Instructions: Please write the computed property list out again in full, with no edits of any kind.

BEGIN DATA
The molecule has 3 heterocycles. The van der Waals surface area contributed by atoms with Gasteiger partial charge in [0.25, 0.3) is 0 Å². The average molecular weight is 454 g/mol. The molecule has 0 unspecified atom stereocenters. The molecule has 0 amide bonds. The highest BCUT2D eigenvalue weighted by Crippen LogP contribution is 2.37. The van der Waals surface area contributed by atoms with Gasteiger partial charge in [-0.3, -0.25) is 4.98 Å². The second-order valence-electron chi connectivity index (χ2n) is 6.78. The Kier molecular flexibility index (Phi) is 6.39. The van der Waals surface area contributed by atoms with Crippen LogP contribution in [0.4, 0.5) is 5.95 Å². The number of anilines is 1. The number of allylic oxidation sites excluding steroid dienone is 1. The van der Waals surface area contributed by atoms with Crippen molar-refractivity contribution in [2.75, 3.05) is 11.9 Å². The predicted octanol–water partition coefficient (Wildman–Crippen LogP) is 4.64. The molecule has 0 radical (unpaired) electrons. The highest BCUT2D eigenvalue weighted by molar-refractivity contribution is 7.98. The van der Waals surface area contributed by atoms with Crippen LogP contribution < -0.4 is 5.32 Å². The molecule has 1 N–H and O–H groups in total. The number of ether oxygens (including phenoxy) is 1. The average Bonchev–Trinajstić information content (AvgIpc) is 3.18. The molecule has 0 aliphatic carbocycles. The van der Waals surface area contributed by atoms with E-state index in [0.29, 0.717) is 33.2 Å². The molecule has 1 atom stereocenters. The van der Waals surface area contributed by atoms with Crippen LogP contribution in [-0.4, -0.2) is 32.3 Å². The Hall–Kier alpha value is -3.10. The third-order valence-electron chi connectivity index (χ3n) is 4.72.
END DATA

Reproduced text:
The molecule has 3 heterocycles. The van der Waals surface area contributed by atoms with Gasteiger partial charge in [0.25, 0.3) is 0 Å². The average molecular weight is 454 g/mol. The molecule has 0 unspecified atom stereocenters. The molecule has 0 amide bonds. The highest BCUT2D eigenvalue weighted by Crippen LogP contribution is 2.37. The van der Waals surface area contributed by atoms with Gasteiger partial charge in [-0.3, -0.25) is 4.98 Å². The second-order valence-electron chi connectivity index (χ2n) is 6.78. The Kier molecular flexibility index (Phi) is 6.39. The van der Waals surface area contributed by atoms with Crippen LogP contribution in [0.4, 0.5) is 5.95 Å². The number of anilines is 1. The number of allylic oxidation sites excluding steroid dienone is 1. The van der Waals surface area contributed by atoms with Crippen molar-refractivity contribution in [2.75, 3.05) is 11.9 Å². The predicted octanol–water partition coefficient (Wildman–Crippen LogP) is 4.64. The molecule has 0 radical (unpaired) electrons. The highest BCUT2D eigenvalue weighted by molar-refractivity contribution is 7.98. The van der Waals surface area contributed by atoms with Crippen LogP contribution < -0.4 is 5.32 Å². The molecule has 1 N–H and O–H groups in total. The number of ether oxygens (including phenoxy) is 1. The average Bonchev–Trinajstić information content (AvgIpc) is 3.18. The molecule has 0 aliphatic carbocycles. The van der Waals surface area contributed by atoms with E-state index in [0.29, 0.717) is 33.2 Å². The molecule has 1 atom stereocenters. The van der Waals surface area contributed by atoms with Crippen LogP contribution in [-0.4, -0.2) is 32.3 Å². The Hall–Kier alpha value is -3.10. The third-order valence-electron chi connectivity index (χ3n) is 4.72.